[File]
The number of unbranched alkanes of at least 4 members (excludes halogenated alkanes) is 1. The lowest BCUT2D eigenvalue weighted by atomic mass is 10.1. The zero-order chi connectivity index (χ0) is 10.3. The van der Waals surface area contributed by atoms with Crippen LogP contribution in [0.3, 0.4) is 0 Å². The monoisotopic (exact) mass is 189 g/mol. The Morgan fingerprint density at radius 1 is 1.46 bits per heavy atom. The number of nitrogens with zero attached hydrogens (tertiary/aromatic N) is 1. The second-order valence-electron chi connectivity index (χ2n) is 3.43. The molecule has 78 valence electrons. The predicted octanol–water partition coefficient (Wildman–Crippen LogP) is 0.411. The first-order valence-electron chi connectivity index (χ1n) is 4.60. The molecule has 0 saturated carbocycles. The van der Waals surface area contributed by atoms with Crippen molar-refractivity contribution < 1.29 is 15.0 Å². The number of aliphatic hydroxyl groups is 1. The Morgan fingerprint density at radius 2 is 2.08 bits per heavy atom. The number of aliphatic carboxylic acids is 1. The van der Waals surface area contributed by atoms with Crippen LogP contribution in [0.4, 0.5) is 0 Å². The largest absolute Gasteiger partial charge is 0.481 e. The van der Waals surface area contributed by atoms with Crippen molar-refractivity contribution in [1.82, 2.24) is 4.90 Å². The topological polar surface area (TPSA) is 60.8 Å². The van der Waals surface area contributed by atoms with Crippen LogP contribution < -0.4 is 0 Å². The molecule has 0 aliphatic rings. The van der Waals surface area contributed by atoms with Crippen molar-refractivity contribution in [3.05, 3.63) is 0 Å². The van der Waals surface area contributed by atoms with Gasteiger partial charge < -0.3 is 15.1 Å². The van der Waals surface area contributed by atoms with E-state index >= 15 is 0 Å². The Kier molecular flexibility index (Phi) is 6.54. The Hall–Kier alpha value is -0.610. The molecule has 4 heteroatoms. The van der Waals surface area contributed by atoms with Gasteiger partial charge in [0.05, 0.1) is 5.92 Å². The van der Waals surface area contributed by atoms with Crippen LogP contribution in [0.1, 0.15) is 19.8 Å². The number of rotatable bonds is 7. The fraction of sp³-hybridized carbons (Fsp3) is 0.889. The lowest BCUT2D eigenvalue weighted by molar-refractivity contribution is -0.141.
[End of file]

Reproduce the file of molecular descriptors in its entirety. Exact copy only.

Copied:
The number of unbranched alkanes of at least 4 members (excludes halogenated alkanes) is 1. The lowest BCUT2D eigenvalue weighted by atomic mass is 10.1. The zero-order chi connectivity index (χ0) is 10.3. The van der Waals surface area contributed by atoms with Crippen LogP contribution in [0.3, 0.4) is 0 Å². The monoisotopic (exact) mass is 189 g/mol. The Morgan fingerprint density at radius 1 is 1.46 bits per heavy atom. The number of nitrogens with zero attached hydrogens (tertiary/aromatic N) is 1. The second-order valence-electron chi connectivity index (χ2n) is 3.43. The molecule has 78 valence electrons. The predicted octanol–water partition coefficient (Wildman–Crippen LogP) is 0.411. The first-order valence-electron chi connectivity index (χ1n) is 4.60. The molecule has 0 saturated carbocycles. The van der Waals surface area contributed by atoms with Crippen molar-refractivity contribution < 1.29 is 15.0 Å². The number of aliphatic hydroxyl groups is 1. The Morgan fingerprint density at radius 2 is 2.08 bits per heavy atom. The number of aliphatic carboxylic acids is 1. The van der Waals surface area contributed by atoms with Crippen LogP contribution in [0.4, 0.5) is 0 Å². The largest absolute Gasteiger partial charge is 0.481 e. The van der Waals surface area contributed by atoms with Crippen molar-refractivity contribution in [1.82, 2.24) is 4.90 Å². The topological polar surface area (TPSA) is 60.8 Å². The van der Waals surface area contributed by atoms with Crippen LogP contribution < -0.4 is 0 Å². The molecule has 0 aliphatic rings. The van der Waals surface area contributed by atoms with Crippen molar-refractivity contribution in [3.05, 3.63) is 0 Å². The van der Waals surface area contributed by atoms with Gasteiger partial charge < -0.3 is 15.1 Å². The van der Waals surface area contributed by atoms with E-state index >= 15 is 0 Å². The Kier molecular flexibility index (Phi) is 6.54. The Hall–Kier alpha value is -0.610. The molecule has 4 heteroatoms. The van der Waals surface area contributed by atoms with Gasteiger partial charge in [0.05, 0.1) is 5.92 Å². The van der Waals surface area contributed by atoms with Crippen LogP contribution in [0.1, 0.15) is 19.8 Å². The number of rotatable bonds is 7. The fraction of sp³-hybridized carbons (Fsp3) is 0.889. The lowest BCUT2D eigenvalue weighted by molar-refractivity contribution is -0.141.